Color-changing cuttlefish are the cool cousins to squid and octopus and among the favorites of Aquarium visitors, but new, super-slow motion video shot at the New England Aquarium reveals a spectacular hunting technique that resembles a scene straight out of an alien invasion thriller.
This jaw-dropping, split second footage is the product of the Aquarium’s unique collaboration with an accomplished underwater photographer, an MIT physicist and a Boston area tech company. The slow motion footage, shot at 500 frames per second versus the normal 30 frames for video, shows how these cunning cephalopods capture their food, with two retractable tentacles snagging a fish and pulling it into the grasp of eight waiting suction cupped arms.
Video credit: Keith A. Ellenbogen, Allan Adams, Tech Imaging Services, Inc.
The shoot was a collaboration between the Aquarium, underwater photographer/videographer Keith Ellenbogen, MIT Assistant Professor of Physics Allan Adams and Jason O'Connell, Vice President at Tech Imaging Services, Inc. out of Salem, Mass.
|Allan and Ellenbogen during filming at the Aquarium|
"It's a proof of concept that we can record complex behavior underwater, at high-speed, and in extraordinary resolution," said Adams. "Now that we know it works we're hoping to do more."
High speed cameras are not typically fitted with underwater housing, and even when they are it can be difficult to find an area in with enough light to capture super-slow motion footage of marine animals. The team sidestepped that problem by filming at the Aquarium, where cuttlefish and other animals are easily accessible to visitors and cameras.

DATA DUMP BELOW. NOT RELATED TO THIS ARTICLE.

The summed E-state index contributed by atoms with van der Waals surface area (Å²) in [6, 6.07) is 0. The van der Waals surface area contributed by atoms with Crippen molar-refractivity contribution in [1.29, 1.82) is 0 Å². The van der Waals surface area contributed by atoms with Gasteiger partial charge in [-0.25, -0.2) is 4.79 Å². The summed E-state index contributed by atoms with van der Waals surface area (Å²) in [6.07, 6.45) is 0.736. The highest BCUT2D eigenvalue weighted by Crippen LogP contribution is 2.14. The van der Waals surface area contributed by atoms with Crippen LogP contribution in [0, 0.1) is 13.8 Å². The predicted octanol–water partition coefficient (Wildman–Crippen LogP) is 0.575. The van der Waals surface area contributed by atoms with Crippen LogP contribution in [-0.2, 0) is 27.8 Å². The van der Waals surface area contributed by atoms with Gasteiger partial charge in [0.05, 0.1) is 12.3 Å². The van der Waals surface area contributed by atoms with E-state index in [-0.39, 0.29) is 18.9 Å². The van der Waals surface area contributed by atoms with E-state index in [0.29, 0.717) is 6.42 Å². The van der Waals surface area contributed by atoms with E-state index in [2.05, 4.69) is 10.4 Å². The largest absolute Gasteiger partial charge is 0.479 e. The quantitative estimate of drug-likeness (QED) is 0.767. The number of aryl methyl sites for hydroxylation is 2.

|Cuttlefish can change colors to hide from predators.|
They spent the day mingling with visitors as they set up their equipment outside the Aquarium's exhibits while several animals were fed. The cuttlefish was one of the species that provided some of the most spectacular results.
"High speed photography can showcase exotic undersea life from a new visual perspectives," said Ellenbogen. "When we got our first look at the cuttlefish feeding, everyone was blown away with the detail and subtle movements--including things we weren't seeing with the naked eye."
This footage was taken at 500 frames per second, about 17 times slower than it occurs to the naked eye. The team used a Photron FASTCAM SA5, which is capable of capturing up to 1.3 million frames per second if there is enough light. A typical video camera records at about 30 frames per second.
"I've been doing this for the last seven to eight years, and our company has been around for more than 30 years. I don't think there's footage out there anywhere like this," said Jason O'Connell, Vice President at Tech Imaging Services, Inc. out of Salem, Mass.
"In terms of the color and clarity, you would have the impression you were in a submarine underwater with the animal," O'Connell added. "It's like the experience visitors have looking at the exhibit, but slowed down so you can see the details."